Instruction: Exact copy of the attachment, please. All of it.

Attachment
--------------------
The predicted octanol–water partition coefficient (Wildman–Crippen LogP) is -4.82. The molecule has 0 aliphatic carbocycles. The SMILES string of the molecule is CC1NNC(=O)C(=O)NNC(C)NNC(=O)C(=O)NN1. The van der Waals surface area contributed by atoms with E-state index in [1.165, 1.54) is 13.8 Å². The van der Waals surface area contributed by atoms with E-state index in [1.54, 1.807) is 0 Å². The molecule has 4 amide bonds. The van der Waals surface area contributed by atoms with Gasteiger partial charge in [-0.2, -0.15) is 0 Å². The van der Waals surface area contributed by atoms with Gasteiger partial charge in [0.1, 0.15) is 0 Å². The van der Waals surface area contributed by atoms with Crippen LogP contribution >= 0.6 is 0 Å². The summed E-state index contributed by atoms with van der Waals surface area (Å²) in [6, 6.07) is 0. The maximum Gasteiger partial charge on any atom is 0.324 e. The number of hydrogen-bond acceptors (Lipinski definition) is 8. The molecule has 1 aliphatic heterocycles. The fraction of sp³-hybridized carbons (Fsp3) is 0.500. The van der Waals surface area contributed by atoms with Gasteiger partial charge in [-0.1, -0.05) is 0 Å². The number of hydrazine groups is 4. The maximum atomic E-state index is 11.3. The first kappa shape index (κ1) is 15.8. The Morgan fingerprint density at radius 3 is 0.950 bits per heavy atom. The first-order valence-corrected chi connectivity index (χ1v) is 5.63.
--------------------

The predicted octanol–water partition coefficient (Wildman–Crippen LogP) is -4.82. The molecule has 0 aliphatic carbocycles. The SMILES string of the molecule is CC1NNC(=O)C(=O)NNC(C)NNC(=O)C(=O)NN1. The van der Waals surface area contributed by atoms with E-state index in [1.165, 1.54) is 13.8 Å². The van der Waals surface area contributed by atoms with E-state index in [1.54, 1.807) is 0 Å². The molecule has 4 amide bonds. The van der Waals surface area contributed by atoms with Gasteiger partial charge in [-0.2, -0.15) is 0 Å². The van der Waals surface area contributed by atoms with Gasteiger partial charge in [0.1, 0.15) is 0 Å². The van der Waals surface area contributed by atoms with Crippen LogP contribution >= 0.6 is 0 Å². The summed E-state index contributed by atoms with van der Waals surface area (Å²) in [6, 6.07) is 0. The maximum Gasteiger partial charge on any atom is 0.324 e. The number of hydrogen-bond acceptors (Lipinski definition) is 8. The molecule has 1 aliphatic heterocycles. The fraction of sp³-hybridized carbons (Fsp3) is 0.500. The van der Waals surface area contributed by atoms with Gasteiger partial charge in [-0.1, -0.05) is 0 Å². The number of hydrazine groups is 4. The maximum atomic E-state index is 11.3. The first kappa shape index (κ1) is 15.8. The Morgan fingerprint density at radius 3 is 0.950 bits per heavy atom. The first-order valence-corrected chi connectivity index (χ1v) is 5.63.